posted on Apr, 26 2013 @ 02:17 AM
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reply to post by Wrabbit2000
 


The problem with a Becquerel, is that it only tells you the amount of atoms decaying per second.

It does not tell you the Type of radiation, or the energy level of the radiation.

For example:

Potassium-40 (Found in bananas and the human body) gives off beta radiation (Electron Ejection) at an energy level of 1.33 MegaelectronVolts

Meanwhile, Tritium gives off beta radiation (Again, electron Ejection) at an energy level of only 0.018590 MegaelectronVolts

So, when calculating your radiation dose, you need various equations to help estimate how much of a threat the radiation is to you.

These calculations are:

1. Becquerel (The amount of decays per second from the source, this measurement includes the Half-Life (how quickly it decays) and the amount of material)

2. Quality (The energy level of the radiation, Higher energy levels pose more of a threat than lower levels; and certain types of radiation are intrinsically more dangerous) For example, Beta radiation is typically less hazardous than Gamma Radiation.

3. Exposure (How many of these decays are actually impacting upon your tissues, which is a function of your distance from the source of radiation, the size of the silhouette you present to the radiation (area), and how much attenuation the materials in between you and the source represent (how much radiation is soaked up by the air, water, concrete, lead, etcetera)

The international unit for Radiation Dose Received is the Seivert, in which One sievert is equal to one joule of radiation energy impinging upon one kilogram of tissue.


So, let's say that you have a chunk of Tritium that is undergoing 3,000,000 Becquerel. (decays per second)

And this tritium is at the bottom of a swimming pool (the deep end) approximately 4 meters underwater.

You are standing on the side of the pool, over the deep end, and you want to see what your Effective Dose is (Sieverts)

So, we have a point source of Tritium emitting 3,000,000 Becquerel in all directions.

The decay energy of tritium is 18.590 KeV (18,590 electron volts), and an electron volt is equivalent to 1.60217657 × 10^-19 joules (0.000000000000000000160217657 joules)

So, this means that the total energy released by the Point source of tritium is:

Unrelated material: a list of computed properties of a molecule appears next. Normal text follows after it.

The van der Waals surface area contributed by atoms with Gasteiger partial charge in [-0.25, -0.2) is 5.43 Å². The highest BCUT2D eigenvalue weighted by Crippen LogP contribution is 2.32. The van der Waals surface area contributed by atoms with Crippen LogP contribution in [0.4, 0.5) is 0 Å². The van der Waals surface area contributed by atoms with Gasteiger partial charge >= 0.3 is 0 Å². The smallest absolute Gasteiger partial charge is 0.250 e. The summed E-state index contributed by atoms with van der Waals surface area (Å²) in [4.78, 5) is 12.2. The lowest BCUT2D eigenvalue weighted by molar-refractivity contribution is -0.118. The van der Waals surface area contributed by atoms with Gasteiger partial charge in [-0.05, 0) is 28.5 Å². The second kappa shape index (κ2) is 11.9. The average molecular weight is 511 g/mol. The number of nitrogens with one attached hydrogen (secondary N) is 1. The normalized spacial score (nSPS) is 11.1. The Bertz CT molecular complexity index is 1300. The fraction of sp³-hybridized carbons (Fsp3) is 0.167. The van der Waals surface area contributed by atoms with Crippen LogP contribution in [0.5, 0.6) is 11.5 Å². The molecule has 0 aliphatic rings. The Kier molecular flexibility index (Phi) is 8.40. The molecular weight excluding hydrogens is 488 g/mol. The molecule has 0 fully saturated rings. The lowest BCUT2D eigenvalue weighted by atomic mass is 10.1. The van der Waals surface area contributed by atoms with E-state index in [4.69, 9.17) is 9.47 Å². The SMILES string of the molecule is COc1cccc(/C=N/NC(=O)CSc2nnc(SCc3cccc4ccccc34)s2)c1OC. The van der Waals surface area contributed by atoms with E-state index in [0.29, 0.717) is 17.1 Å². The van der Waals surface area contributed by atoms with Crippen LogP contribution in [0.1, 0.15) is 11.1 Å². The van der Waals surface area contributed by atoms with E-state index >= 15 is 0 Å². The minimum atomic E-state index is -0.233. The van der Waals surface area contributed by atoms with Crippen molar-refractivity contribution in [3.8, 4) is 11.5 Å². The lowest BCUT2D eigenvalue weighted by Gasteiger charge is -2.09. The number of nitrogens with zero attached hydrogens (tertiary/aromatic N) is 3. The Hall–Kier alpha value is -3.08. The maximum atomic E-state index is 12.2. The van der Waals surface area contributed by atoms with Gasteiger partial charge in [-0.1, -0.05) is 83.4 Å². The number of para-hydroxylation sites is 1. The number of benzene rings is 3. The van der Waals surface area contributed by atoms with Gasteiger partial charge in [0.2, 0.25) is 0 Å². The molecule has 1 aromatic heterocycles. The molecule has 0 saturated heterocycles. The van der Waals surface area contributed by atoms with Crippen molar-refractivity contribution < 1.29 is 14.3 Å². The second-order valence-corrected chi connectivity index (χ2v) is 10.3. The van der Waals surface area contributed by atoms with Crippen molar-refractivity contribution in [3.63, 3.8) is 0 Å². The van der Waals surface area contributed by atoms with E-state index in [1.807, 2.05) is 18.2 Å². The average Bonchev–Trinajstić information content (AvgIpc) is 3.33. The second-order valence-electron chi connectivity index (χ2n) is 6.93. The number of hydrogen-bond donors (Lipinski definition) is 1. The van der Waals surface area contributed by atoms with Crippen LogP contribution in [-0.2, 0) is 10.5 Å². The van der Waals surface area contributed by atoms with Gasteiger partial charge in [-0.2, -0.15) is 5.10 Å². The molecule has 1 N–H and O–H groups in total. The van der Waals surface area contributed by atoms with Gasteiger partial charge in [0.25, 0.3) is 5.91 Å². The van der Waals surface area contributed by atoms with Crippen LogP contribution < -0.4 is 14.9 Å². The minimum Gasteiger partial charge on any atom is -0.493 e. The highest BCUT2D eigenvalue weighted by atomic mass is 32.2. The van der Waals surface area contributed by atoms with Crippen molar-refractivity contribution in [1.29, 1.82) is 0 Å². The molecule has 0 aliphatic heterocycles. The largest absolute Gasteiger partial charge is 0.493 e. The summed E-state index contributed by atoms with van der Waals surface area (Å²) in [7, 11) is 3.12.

(18,590 electron volts) * (3,000,000 Becquerel) * (0.000000000000000000160217657 joules per electron volts)

Equals: 8.93533873 × 10^-9 (0.00000000893533873 Joules) emitted per second from our point source of radiation.

Now, this is what is EMITTED... to see how much of that HITS you, we need to use the Inverse Square Law:

en.wikipedia.org...

Now, if we are to assume that our point source is a sphere with a radius of one centimetre, and a surface area of 12.5663706 square centimetres (and the total energy output of the radiation source is evenly distributed around the surface of the sphere) then all we have to do is increase the radius of our hypothetical sphere to the distance that you are standing away from the source of radiation.

In this case, we would go from a radius of 1 centimetre, to a radius of 400 centimetres, which increases our surface area from 12.5663706 centimetres to 2,010,619.3 square centimetres.

Now, the ratio of 12.5663706 to 2,010,619.3 is 160,000:1... which means that the energy output passing through a single square centimetre AT THE SOURCE, is going to be reduced 160,000 times by the time it reaches YOU, standing on the edge of the pool.

Next, we need to calculate the attenuation of the radiation from the water in-between you and the source.

Water has a Half Value Thickness of 5.823 centimetres (I am rounding the radiation energy WAY up) which means that it takes 5.823 centimetres of water to reduce the total radiation passing through it by HALF.

And since there are 400 centimetres of water between you and the source, this equals approximately 68 total "Halvings" of the radiation energy level (Joules) which equates to 1/4624 the original energy level by the time it reaches you at the surface of the pool.

So, now we need to calculate how many Square Centimetres our silhouette takes up. Since you are facing the Source of radiation feet first, this means that you are presenting a silhouette of approximately one third of a meter by one third of a meter.... or... about 1,089 square centimetres.


So, to finish the calculation:

0.00000000893533873 joules at source (reduced by 160,000 (angular)) gives us 5.58458671 × 10^-14 joules per square centimetre at your distance.

5.58458671 × 10^-14 joules attenuated through 400 centimetres of water gives us 1/4624th the energy which is 1.20773934 × 10^-17 joules

And since your silhouette is about 1,089 square centimetres, you receive 1.31522814 × 10^-14 joules

Given an average body weight of 60kg, that makes your effective dose:

0.0000000000000131522814 joules divided by 65 kilograms



posted on Apr, 26 2013 @ 02:17 AM
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reply to post by Wrabbit2000
 


Equals:

2.02342791 × 10^-16 (0.000000000000000202342791) Sieverts

Or, about 2 hundred atto Sieverts.
edit on 26-4-2013 by ErtaiNaGia because: *IN. TO. SCIENCE.*